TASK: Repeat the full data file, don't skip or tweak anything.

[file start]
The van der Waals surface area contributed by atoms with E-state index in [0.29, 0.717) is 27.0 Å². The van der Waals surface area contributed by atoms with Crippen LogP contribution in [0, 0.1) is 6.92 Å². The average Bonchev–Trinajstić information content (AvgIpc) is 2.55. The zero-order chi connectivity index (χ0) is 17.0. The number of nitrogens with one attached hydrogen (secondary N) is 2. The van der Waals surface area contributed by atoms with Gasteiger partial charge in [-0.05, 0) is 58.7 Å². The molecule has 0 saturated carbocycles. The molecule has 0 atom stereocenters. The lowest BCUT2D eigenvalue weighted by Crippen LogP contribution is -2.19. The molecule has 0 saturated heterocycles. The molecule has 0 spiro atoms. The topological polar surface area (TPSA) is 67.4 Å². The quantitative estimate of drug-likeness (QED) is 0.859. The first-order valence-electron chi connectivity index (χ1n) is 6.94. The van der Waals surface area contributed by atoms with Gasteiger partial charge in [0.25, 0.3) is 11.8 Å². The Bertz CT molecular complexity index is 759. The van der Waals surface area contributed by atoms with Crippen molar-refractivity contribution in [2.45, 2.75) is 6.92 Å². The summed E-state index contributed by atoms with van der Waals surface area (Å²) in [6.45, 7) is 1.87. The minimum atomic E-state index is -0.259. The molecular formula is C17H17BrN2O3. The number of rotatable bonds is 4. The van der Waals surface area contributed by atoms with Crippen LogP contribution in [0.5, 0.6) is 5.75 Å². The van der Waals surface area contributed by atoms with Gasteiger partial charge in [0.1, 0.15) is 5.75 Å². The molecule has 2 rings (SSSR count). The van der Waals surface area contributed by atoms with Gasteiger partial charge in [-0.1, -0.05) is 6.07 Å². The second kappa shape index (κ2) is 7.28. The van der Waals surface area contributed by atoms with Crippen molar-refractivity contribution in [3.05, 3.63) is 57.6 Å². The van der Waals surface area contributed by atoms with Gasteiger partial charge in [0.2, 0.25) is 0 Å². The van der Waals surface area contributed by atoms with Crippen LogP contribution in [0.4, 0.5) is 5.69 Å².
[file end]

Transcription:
The van der Waals surface area contributed by atoms with E-state index in [0.29, 0.717) is 27.0 Å². The van der Waals surface area contributed by atoms with Crippen LogP contribution in [0, 0.1) is 6.92 Å². The average Bonchev–Trinajstić information content (AvgIpc) is 2.55. The zero-order chi connectivity index (χ0) is 17.0. The number of nitrogens with one attached hydrogen (secondary N) is 2. The van der Waals surface area contributed by atoms with Gasteiger partial charge in [-0.05, 0) is 58.7 Å². The molecule has 0 saturated carbocycles. The molecule has 0 atom stereocenters. The lowest BCUT2D eigenvalue weighted by Crippen LogP contribution is -2.19. The molecule has 0 saturated heterocycles. The molecule has 0 spiro atoms. The topological polar surface area (TPSA) is 67.4 Å². The quantitative estimate of drug-likeness (QED) is 0.859. The first-order valence-electron chi connectivity index (χ1n) is 6.94. The van der Waals surface area contributed by atoms with Gasteiger partial charge in [0.25, 0.3) is 11.8 Å². The Bertz CT molecular complexity index is 759. The van der Waals surface area contributed by atoms with Crippen molar-refractivity contribution in [2.45, 2.75) is 6.92 Å². The summed E-state index contributed by atoms with van der Waals surface area (Å²) in [6.45, 7) is 1.87. The minimum atomic E-state index is -0.259. The molecular formula is C17H17BrN2O3. The number of rotatable bonds is 4. The van der Waals surface area contributed by atoms with Crippen LogP contribution in [0.5, 0.6) is 5.75 Å². The van der Waals surface area contributed by atoms with Gasteiger partial charge in [0.1, 0.15) is 5.75 Å². The molecule has 2 rings (SSSR count). The van der Waals surface area contributed by atoms with Gasteiger partial charge in [-0.1, -0.05) is 6.07 Å². The second kappa shape index (κ2) is 7.28. The van der Waals surface area contributed by atoms with Crippen molar-refractivity contribution in [3.05, 3.63) is 57.6 Å². The van der Waals surface area contributed by atoms with Gasteiger partial charge in [0.2, 0.25) is 0 Å². The van der Waals surface area contributed by atoms with Crippen LogP contribution in [0.4, 0.5) is 5.69 Å².